TW: Domestic Abuse
I wish I could draw a timeline – neat, boldly labeled, everything in its place. I lived in Columbia, South Carolina, for ten years before him, two years with him, and four years after him. In the years since, I’ve been in New York. I wanted to make a clean break, cutting through the“before” and the “after” — but trauma doesn’t stay in the lines. It’s ink that spills onto the whole story, bleeding into the before with no regard for boundaries or memories.
It’s a cliché, being the kid who grew up in the South (or Midwest or Southwest or any place that nurtures “anywhere but here” feelings) yearning for New York and disowning their hometowns. I was protective of my resentment of South Carolina. I felt like if I let it slip, whatever momentum that took me to New York would disappear. But once I was in New York, I realized how much of South Carolina was still a part of me – is still a part of me. When you become an adopted New Yorker, you suddenly want to be from somewhere, to have origin stories to tell. What was comforting and beautiful about the South sharpened with distance. What hurts more than anything, though, is that the city I grew up in for a solid decade without abuse became poisoned by trauma, by the things that made me close up and stop assuming the good in people.
After: At this point, I’m 26. We haven’t spoken in six years. That ink stain I meant to leave in South Carolina still spreads and licks at the back of my mind at the first hint of insecurity. Even the most unrelated stress takes his shape in nightmares. Depressive episodes sit on my chest, and in his voice says, “you’ll never be a whole person.” I apologize to my boyfriend when I’m afraid of someone who isn’t HIM because it’s always HIM in my head. I saw HIM in a bar in Columbia and the panic came so strong that I felt like I was choking on my own heart.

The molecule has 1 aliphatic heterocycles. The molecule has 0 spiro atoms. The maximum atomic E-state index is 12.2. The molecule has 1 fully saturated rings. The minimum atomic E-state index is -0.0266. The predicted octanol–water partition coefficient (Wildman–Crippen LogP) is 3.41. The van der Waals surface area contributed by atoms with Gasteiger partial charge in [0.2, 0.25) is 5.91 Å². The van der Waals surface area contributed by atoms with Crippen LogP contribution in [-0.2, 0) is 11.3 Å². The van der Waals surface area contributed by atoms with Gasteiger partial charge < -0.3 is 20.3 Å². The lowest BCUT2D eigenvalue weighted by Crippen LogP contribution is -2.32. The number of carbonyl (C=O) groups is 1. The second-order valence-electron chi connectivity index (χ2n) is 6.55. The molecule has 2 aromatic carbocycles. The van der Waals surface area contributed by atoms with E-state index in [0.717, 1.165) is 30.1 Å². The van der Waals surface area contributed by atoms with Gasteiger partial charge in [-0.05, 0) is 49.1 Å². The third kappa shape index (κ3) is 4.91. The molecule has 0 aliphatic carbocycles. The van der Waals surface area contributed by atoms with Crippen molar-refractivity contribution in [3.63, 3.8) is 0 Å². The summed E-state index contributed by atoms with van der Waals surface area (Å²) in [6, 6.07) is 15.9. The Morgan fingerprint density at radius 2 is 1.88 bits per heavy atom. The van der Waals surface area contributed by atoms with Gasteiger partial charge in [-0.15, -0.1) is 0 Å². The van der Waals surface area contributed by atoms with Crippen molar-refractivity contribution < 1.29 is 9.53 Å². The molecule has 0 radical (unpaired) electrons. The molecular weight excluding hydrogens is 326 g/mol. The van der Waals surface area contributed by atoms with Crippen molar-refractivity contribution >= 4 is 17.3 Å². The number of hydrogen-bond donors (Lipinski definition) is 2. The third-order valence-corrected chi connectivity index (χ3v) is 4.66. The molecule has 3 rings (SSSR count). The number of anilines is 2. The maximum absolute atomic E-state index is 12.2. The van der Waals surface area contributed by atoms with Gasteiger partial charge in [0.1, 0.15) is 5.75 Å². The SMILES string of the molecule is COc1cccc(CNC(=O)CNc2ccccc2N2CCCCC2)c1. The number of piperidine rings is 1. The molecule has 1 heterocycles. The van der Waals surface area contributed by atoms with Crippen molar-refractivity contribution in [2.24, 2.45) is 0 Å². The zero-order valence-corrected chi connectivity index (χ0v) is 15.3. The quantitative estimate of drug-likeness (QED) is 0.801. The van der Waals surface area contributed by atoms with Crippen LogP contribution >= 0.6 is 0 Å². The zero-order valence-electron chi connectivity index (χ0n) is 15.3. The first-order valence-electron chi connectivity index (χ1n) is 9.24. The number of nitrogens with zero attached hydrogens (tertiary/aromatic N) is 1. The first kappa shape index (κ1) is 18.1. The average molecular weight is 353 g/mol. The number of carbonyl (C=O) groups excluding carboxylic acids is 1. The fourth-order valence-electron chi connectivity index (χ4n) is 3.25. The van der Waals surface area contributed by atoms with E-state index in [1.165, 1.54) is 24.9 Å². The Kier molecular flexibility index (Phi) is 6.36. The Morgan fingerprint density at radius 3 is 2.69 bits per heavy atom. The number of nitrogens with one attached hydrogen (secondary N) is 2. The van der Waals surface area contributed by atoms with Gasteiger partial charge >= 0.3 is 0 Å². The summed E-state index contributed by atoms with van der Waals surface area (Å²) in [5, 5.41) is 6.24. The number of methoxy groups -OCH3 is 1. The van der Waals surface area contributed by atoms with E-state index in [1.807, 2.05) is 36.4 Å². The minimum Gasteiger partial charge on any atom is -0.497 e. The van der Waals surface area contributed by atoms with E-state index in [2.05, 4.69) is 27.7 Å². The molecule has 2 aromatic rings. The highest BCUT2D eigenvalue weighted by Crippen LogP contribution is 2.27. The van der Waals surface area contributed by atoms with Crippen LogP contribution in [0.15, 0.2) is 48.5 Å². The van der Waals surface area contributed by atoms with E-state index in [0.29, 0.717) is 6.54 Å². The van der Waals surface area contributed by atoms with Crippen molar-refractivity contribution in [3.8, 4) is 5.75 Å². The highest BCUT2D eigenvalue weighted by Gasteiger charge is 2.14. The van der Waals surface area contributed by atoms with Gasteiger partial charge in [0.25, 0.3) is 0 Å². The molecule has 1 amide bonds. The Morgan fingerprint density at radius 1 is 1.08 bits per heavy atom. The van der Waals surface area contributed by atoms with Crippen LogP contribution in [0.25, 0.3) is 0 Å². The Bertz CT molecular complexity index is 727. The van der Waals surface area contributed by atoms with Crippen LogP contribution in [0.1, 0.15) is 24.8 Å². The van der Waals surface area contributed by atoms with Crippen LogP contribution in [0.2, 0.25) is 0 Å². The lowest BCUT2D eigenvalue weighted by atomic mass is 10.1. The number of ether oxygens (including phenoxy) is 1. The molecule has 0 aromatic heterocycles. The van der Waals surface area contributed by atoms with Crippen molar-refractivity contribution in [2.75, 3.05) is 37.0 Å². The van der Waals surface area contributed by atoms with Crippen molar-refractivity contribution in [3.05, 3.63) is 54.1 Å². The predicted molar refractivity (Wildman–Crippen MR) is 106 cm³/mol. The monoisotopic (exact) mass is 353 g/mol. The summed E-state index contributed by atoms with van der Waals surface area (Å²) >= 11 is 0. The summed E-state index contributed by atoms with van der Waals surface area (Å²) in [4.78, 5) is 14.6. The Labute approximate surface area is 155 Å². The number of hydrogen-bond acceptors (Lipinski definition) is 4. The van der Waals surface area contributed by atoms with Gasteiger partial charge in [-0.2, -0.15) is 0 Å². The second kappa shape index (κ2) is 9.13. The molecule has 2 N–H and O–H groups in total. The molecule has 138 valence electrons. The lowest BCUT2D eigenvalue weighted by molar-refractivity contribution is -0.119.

There’s a TED Talk about “experiencing happiness” and “remembering happiness.” I’m embarrassed to cite it because it was another old boyfriend who showed it to me. (That’s an example of remembering happiness, by the way: when a relationship ends badly, the remembered narrative and all things associated with it are informed by that negativity – it’s no longer fun or romantic to consider.) Accounting for differences caused by memory vs. experience makes us feel adrift. We don’t want to admit that how we feel right now could so easily be made inaccessible. Once inaccessible, we don’t want to admit that those past feelings were ever true.
Before: I was 18, and he was 31. We met deep into a holiday party, when good spirits and alcohol made it easy to drift into intimate conversations with strangers. In language that seemed too beautiful for Facebook messages, he sent me missives about visiting his family or the movies he saw. I had never known a real writer before. His passport was full of stamps from dangerous places, and he drank and talked about having a death wish with an affected bravado that nobody I’d ever met had been able to pull off. He was the most interesting thing to happen to me all year.
Feeling wanted like that, even hunted, was overwhelming and heady. Bringing food to a man who lived in his own apartment, who traveled for work – it felt so adult. If he noticed that I barely ate in those early days, he didn’t seem to care. That, too, made me feel grown up. I believed him when he said he needed me, and I believed him when he needed me to be always better, different. He was generous to stay with me even though I spoke too softly, put the dishes away wrong, cried too much, was too sad/thin/serious/needy — too everything to truly deserve his affection. “You have to earn me,” was his mantra. It all felt worth it to wait for the promises and the love he had poleaxed me with in the beginning to return.
“I only said those things to get you through the next moment.”
Anything can be recontextualized. All stories flow from the future to the past.
Now: I’m afraid that making space for that naive 18-year-old girl will weaken me, that even acknowledging that she existed will cause her to reach forward from the past and strangle some of the legitimacy out of my anger. If I admit I ever felt happy with him or loved him, I’ll open myself up to “why didn’t you just leave?” and “everyone has bad breakups.” When we think about being reliable narrators of our own lives, I think we’re mostly anxious about being reliable to ourselves. Experience vs. memory wouldn’t be so upsetting if we didn’t know that other self, now permanently out of reach. That it acted on a truth that seemed – no, was – real. What do our remembering selves owe our experiencing selves? Forgiveness, probably. I’m still working on that.